North country voters in recent months have become more likely to say “no thanks” to the two major parties, a result, some experts say, of gridlock and embarrassment in Washington.
“It really spells out their disgust with both parties,” said Robert N. Wells, an emeritus professor at St. Lawrence University, Canton. “That’s the way I look at it.”
Over the past six months, the percentage of voters who are enrolled as Democrats or Republicans has dropped by half a point, with more voters turning toward no party affiliation or toward minor parties. Similar dips occurred in recent years, and the proportion of major-party enrollees is at its lowest number in nearly a decade.
For example, in April, the state Board of Elections said 41.8 percent of voters in the 23rd Congressional District were Republicans, while 30.9 percent were Democrats. By November, those numbers had dropped to 41.5 percent for Republicans and 30.7 percent for Democrats.
“I’m sure that some of it has to do with frustration with the political process,” said Rep. William L. Owens, who represents the 23rd District. “The failure this summer to act rationally and like adults in the room relative to the debt ceiling is one cause. I think the recent breakdown of the supercommittee is also another.”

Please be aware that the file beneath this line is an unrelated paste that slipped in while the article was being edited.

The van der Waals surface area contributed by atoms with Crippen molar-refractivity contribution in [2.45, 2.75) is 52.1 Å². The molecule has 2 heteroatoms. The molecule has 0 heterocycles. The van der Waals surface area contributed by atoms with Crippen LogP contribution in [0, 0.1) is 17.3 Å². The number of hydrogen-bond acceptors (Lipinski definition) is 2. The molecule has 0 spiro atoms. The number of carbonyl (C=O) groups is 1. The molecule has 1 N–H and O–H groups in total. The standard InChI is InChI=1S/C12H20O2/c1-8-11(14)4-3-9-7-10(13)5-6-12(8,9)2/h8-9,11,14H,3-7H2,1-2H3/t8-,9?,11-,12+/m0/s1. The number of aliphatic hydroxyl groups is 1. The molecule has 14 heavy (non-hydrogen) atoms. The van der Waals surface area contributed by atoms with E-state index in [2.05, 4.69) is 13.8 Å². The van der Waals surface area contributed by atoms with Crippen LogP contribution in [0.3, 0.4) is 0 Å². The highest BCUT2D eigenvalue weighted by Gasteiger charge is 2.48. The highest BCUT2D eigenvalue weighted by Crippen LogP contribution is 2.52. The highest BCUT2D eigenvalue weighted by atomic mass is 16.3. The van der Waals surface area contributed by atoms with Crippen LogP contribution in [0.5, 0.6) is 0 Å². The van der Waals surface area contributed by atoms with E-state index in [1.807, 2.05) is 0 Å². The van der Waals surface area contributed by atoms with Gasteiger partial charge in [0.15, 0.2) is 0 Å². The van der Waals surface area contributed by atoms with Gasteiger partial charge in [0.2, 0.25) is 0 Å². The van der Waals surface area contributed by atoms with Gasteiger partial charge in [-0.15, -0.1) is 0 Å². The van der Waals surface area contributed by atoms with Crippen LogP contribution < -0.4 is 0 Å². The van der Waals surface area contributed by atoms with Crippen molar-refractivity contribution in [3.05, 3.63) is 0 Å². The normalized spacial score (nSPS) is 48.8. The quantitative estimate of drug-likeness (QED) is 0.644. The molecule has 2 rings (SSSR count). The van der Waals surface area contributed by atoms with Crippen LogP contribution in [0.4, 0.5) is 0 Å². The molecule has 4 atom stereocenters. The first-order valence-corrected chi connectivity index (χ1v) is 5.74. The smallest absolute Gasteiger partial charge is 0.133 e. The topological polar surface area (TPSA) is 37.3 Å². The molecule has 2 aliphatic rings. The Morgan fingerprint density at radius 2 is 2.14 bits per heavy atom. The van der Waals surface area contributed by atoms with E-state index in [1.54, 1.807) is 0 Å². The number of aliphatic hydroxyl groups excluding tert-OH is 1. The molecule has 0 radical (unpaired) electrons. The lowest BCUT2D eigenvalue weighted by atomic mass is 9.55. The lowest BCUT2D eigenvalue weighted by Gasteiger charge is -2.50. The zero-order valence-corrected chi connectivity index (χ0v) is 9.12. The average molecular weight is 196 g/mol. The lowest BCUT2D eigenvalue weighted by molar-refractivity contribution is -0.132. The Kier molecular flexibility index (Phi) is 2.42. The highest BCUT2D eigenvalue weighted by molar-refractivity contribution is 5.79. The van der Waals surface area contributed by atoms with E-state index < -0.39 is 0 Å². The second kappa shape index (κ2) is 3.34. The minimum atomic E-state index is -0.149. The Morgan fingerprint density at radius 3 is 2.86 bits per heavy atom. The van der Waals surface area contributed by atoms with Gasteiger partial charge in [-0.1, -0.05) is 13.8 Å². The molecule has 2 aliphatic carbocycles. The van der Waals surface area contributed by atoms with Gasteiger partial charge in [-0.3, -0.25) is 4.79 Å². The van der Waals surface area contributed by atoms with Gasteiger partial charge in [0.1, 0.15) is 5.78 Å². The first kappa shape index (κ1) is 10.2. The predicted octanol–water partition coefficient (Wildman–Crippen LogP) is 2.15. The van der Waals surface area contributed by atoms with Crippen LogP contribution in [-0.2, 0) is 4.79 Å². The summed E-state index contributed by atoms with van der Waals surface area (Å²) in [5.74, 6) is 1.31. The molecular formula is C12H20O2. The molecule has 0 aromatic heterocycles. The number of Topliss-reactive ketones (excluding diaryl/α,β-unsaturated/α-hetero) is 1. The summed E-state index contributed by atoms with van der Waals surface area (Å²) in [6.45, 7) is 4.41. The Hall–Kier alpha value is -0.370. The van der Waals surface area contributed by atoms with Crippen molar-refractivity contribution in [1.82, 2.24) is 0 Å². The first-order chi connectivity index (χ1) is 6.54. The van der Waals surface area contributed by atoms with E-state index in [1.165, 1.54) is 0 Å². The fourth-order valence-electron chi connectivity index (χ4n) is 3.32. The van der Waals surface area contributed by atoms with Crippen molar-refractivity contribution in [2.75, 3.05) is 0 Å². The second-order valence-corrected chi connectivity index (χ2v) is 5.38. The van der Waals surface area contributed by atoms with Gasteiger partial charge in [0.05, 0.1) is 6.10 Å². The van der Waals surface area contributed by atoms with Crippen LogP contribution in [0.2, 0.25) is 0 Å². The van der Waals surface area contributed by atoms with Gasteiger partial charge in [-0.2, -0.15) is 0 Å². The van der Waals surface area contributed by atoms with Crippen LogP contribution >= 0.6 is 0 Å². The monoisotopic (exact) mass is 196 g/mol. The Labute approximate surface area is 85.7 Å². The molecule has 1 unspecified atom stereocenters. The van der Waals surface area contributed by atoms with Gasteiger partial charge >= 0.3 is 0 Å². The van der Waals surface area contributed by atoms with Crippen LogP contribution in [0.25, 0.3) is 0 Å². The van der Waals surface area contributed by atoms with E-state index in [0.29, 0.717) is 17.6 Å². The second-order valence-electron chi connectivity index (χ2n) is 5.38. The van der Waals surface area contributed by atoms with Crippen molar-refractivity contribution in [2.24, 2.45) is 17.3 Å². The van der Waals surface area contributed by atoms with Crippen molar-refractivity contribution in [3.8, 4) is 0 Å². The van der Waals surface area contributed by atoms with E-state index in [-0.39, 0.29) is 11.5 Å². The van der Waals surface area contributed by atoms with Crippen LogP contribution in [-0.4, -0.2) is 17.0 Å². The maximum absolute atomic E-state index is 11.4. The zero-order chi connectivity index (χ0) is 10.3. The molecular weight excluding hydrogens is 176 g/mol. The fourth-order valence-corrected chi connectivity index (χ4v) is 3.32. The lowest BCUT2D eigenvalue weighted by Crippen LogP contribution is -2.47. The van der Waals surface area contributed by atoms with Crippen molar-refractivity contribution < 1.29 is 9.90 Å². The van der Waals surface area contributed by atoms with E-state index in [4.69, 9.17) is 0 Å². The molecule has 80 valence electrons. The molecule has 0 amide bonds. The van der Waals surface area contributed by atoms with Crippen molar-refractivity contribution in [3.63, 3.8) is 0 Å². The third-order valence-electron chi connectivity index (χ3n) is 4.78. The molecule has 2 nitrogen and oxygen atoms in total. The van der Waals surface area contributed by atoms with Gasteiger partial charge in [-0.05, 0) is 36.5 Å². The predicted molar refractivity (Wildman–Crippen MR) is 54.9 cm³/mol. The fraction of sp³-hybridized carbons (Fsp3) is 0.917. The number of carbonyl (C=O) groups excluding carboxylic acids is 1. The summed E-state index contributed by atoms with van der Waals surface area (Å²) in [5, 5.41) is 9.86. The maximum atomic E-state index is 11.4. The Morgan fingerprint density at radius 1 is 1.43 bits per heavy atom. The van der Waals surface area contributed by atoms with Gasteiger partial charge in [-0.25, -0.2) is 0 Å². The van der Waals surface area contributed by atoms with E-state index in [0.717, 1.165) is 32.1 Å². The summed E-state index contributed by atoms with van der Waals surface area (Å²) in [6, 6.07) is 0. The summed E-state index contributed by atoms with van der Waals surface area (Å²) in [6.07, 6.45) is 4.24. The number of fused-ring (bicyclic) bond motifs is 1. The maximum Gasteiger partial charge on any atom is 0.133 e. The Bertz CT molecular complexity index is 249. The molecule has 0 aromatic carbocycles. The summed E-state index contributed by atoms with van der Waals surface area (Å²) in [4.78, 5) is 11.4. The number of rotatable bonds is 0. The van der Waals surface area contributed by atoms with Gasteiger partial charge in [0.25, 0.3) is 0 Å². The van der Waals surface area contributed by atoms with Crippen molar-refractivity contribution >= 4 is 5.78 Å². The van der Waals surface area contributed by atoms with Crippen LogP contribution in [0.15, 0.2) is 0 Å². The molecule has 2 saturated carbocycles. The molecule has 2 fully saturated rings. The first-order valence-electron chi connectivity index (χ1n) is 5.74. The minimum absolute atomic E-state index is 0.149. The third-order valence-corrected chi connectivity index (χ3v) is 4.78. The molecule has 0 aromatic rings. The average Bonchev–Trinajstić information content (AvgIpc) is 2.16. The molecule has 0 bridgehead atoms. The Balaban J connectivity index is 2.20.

Mr. Wells said New York’s laws keep its parties strong. For example, only enrolled members of a political party can vote in a primary.
But Mr. Wells said that might be changing with historic ineptitude in the federal government.
“The most dedicated member of either party may be sitting there saying, ‘My God, what is happening? Why am I a part of this?’” he said. “There’s going to be a lot of angst to both parties.”
But even though the changes might reflect the mood of the country and the north country’s opinion vis-a-vis Washington gridlock, they’re too minute to have a great effect on strategy in the 2012 congressional race.
“It’s remarkably static,” said Republican businessman Matthew A. Doheny, who will try for a second time to unseat Mr. Owens, D-Plattsburgh. “In terms of percentage, it hasn’t really changed that much.”
Mr. Doheny noted that the district is still “reliably Republican,” even though for the past two elections it has elected a Democrat, Mr. Owens.
“Here, we have the enrollment edge,” said Donald G.M. Coon III, Jefferson County GOP chairman. “It’s just getting Republicans to vote for Republicans.”
Mr. Owens said the numbers won’t change his strategy.